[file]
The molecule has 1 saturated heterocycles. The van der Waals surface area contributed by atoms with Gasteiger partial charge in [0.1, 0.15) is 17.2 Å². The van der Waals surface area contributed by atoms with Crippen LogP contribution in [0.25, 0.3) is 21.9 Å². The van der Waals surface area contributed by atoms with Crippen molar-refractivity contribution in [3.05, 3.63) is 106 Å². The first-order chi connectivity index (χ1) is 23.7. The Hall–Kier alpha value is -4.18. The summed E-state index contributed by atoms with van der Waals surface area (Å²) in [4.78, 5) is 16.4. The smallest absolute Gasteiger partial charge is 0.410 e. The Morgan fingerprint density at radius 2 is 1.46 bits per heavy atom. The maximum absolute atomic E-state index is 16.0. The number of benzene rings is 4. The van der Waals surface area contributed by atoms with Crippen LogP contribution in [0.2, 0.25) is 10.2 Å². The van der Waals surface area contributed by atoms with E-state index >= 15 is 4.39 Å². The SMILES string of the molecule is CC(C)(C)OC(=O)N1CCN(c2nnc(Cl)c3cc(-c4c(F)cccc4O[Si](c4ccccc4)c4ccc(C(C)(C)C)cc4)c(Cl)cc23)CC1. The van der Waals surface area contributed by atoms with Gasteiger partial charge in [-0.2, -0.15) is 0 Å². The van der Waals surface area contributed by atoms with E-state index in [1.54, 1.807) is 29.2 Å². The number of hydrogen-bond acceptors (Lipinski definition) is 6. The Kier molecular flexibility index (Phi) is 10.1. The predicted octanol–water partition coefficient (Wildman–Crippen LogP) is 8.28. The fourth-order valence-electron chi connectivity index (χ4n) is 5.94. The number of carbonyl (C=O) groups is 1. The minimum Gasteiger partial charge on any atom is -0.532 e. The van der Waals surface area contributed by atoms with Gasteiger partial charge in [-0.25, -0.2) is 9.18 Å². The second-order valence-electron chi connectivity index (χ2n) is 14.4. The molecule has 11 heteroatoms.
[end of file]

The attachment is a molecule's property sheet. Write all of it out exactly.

The molecule has 1 saturated heterocycles. The van der Waals surface area contributed by atoms with Gasteiger partial charge in [0.1, 0.15) is 17.2 Å². The van der Waals surface area contributed by atoms with Crippen LogP contribution in [0.25, 0.3) is 21.9 Å². The van der Waals surface area contributed by atoms with Crippen molar-refractivity contribution in [3.05, 3.63) is 106 Å². The first-order chi connectivity index (χ1) is 23.7. The Hall–Kier alpha value is -4.18. The summed E-state index contributed by atoms with van der Waals surface area (Å²) in [4.78, 5) is 16.4. The smallest absolute Gasteiger partial charge is 0.410 e. The Morgan fingerprint density at radius 2 is 1.46 bits per heavy atom. The maximum absolute atomic E-state index is 16.0. The number of benzene rings is 4. The van der Waals surface area contributed by atoms with Crippen LogP contribution in [0.2, 0.25) is 10.2 Å². The van der Waals surface area contributed by atoms with E-state index >= 15 is 4.39 Å². The SMILES string of the molecule is CC(C)(C)OC(=O)N1CCN(c2nnc(Cl)c3cc(-c4c(F)cccc4O[Si](c4ccccc4)c4ccc(C(C)(C)C)cc4)c(Cl)cc23)CC1. The van der Waals surface area contributed by atoms with Gasteiger partial charge in [-0.2, -0.15) is 0 Å². The van der Waals surface area contributed by atoms with E-state index in [1.54, 1.807) is 29.2 Å². The number of hydrogen-bond acceptors (Lipinski definition) is 6. The Kier molecular flexibility index (Phi) is 10.1. The predicted octanol–water partition coefficient (Wildman–Crippen LogP) is 8.28. The fourth-order valence-electron chi connectivity index (χ4n) is 5.94. The number of carbonyl (C=O) groups is 1. The minimum Gasteiger partial charge on any atom is -0.532 e. The van der Waals surface area contributed by atoms with Gasteiger partial charge in [-0.25, -0.2) is 9.18 Å². The second-order valence-electron chi connectivity index (χ2n) is 14.4. The molecule has 11 heteroatoms.